So, I finally read Chetan Bhagat’s much-touted novel 2 States that tell the readers about the impossibility of love affairs in India but ironically ends with the guy marrying the girl. Well, that is Chetan’s prerogative as the novelist. However, the novel does not offer anything special which could transcend the boundaries of being an element of a romantic fiction that sells nothing more. It does not mean that the novel is disinteresting. No, it is certainly interesting but in a limited sense. And it will strictly not attract the readers who understand fiction objectively.
It begins with two families and two members of these two special families coming together as students at IIM campus in Ahmedabad and falling in love, having sex and then getting along well. Well, for a modern love affair it is not so boring or dare I say that sex can get along even without the need of falling in love today – and so, reading it in 2019 does not make any better sense that it might have done in the year it was published. Now, other than petty love and pretty love, the novel also offers a realistic picture of the orthodox Indian families which still don’t allow women and even men to chose their life-partners. There are many troubles in the way to getting married for these two protagonists and only that part in the novel seems novel-worthy to me, today.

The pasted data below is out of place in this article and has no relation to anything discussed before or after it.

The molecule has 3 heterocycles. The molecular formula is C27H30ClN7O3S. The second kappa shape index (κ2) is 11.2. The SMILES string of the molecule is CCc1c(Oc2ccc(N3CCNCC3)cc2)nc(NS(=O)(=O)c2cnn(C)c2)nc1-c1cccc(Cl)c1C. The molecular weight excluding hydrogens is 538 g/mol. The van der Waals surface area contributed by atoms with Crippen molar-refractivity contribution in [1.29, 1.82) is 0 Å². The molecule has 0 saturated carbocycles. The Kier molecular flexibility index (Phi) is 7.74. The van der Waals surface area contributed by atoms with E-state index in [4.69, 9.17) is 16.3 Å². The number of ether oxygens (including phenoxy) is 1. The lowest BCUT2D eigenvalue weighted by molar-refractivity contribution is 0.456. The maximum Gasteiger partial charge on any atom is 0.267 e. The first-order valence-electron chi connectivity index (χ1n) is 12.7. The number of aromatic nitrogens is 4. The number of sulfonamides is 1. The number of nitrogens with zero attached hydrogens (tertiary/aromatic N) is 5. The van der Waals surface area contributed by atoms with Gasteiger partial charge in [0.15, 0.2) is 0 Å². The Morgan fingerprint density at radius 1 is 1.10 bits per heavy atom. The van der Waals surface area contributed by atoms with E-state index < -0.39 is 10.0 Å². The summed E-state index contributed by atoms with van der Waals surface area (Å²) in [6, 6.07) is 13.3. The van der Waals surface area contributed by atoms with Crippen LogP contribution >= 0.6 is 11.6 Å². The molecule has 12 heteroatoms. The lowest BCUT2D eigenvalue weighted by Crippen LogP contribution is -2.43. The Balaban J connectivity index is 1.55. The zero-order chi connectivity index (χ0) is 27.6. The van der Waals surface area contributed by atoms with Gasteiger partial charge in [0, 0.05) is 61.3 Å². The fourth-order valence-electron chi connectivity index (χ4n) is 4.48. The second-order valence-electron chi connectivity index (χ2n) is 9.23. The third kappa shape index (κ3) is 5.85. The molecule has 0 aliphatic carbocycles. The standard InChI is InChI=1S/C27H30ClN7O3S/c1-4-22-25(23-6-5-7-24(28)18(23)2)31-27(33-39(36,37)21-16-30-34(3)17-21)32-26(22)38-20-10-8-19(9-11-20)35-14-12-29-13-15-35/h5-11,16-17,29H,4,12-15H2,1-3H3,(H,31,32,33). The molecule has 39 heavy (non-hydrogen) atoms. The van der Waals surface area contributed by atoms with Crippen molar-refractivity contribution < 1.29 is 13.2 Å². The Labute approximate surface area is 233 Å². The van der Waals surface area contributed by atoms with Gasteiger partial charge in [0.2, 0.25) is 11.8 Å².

Chetan Bhagat is a good guy. I don’t hate him. However, as a novelist, I don’t respect him either. His novels are directed towards the young readers and he makes a situation appeal to them. It is his art and he needs to be praised for this and I do praise his craft of modern fiction. 2 States is more about Mohan telling Sohan and Sohan telling Rima. It is not about Mohan reading and making his own judgement. Chetan Bhagat’s realistic portrayal of problems of free will in India is something that has to be commended but that part, sadly, gets missed often.
In short, 2 States is a good one time read. Casual writing that can be read and enjoyed casually and this is what even Chetan Bhagat says. He does not even dare to become R K Narayan or Amitav Ghosh. He wants to remain Chetan Bhagat and he has the damn right to be so! Youths might still find something relevant in this novel; even if they fail, they will certainly be entertained by the art of Chetan’s storytelling! Do read it in your leisure. Don’t allocate your prime time slot to it, though. All the best!
review by Sourabh for Indian Book Lovers
2 States: Chetan Bhagat
A casual read to be enjoyed and entertained by reading… serious questions raised and a heroic triumph achieved!